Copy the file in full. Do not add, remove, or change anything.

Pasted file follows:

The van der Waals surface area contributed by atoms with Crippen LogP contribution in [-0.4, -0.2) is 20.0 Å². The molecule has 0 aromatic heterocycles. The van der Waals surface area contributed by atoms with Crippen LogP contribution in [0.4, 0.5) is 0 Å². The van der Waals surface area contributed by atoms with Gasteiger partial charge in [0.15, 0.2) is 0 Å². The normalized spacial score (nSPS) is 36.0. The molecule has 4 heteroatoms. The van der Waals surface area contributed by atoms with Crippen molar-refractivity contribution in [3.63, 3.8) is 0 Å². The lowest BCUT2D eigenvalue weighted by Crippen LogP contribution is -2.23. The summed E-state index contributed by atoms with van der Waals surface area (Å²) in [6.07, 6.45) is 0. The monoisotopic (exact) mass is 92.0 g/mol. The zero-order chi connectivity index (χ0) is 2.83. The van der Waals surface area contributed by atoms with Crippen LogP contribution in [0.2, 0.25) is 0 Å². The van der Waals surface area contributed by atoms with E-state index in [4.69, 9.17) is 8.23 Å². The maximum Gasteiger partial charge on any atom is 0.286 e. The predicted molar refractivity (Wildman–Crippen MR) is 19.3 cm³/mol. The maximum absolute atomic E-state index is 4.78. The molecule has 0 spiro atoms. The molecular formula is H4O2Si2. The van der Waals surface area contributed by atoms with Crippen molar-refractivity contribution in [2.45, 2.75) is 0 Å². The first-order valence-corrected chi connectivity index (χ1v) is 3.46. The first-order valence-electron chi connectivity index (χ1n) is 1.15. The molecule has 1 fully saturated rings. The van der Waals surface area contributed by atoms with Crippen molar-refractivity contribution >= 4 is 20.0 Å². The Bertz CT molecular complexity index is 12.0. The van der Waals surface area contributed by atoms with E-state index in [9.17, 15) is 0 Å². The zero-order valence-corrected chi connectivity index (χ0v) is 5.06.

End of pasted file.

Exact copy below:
The van der Waals surface area contributed by atoms with Crippen LogP contribution in [-0.4, -0.2) is 20.0 Å². The molecule has 0 aromatic heterocycles. The van der Waals surface area contributed by atoms with Crippen LogP contribution in [0.4, 0.5) is 0 Å². The van der Waals surface area contributed by atoms with Gasteiger partial charge in [0.15, 0.2) is 0 Å². The normalized spacial score (nSPS) is 36.0. The molecule has 4 heteroatoms. The van der Waals surface area contributed by atoms with Crippen molar-refractivity contribution in [3.63, 3.8) is 0 Å². The lowest BCUT2D eigenvalue weighted by Crippen LogP contribution is -2.23. The summed E-state index contributed by atoms with van der Waals surface area (Å²) in [6.07, 6.45) is 0. The monoisotopic (exact) mass is 92.0 g/mol. The zero-order chi connectivity index (χ0) is 2.83. The van der Waals surface area contributed by atoms with Crippen LogP contribution in [0.2, 0.25) is 0 Å². The van der Waals surface area contributed by atoms with E-state index in [4.69, 9.17) is 8.23 Å². The maximum Gasteiger partial charge on any atom is 0.286 e. The predicted molar refractivity (Wildman–Crippen MR) is 19.3 cm³/mol. The maximum absolute atomic E-state index is 4.78. The molecule has 0 spiro atoms. The molecular formula is H4O2Si2. The van der Waals surface area contributed by atoms with Crippen molar-refractivity contribution in [2.45, 2.75) is 0 Å². The first-order valence-corrected chi connectivity index (χ1v) is 3.46. The first-order valence-electron chi connectivity index (χ1n) is 1.15. The molecule has 1 fully saturated rings. The van der Waals surface area contributed by atoms with Crippen molar-refractivity contribution >= 4 is 20.0 Å². The Bertz CT molecular complexity index is 12.0. The van der Waals surface area contributed by atoms with E-state index in [9.17, 15) is 0 Å². The zero-order valence-corrected chi connectivity index (χ0v) is 5.06.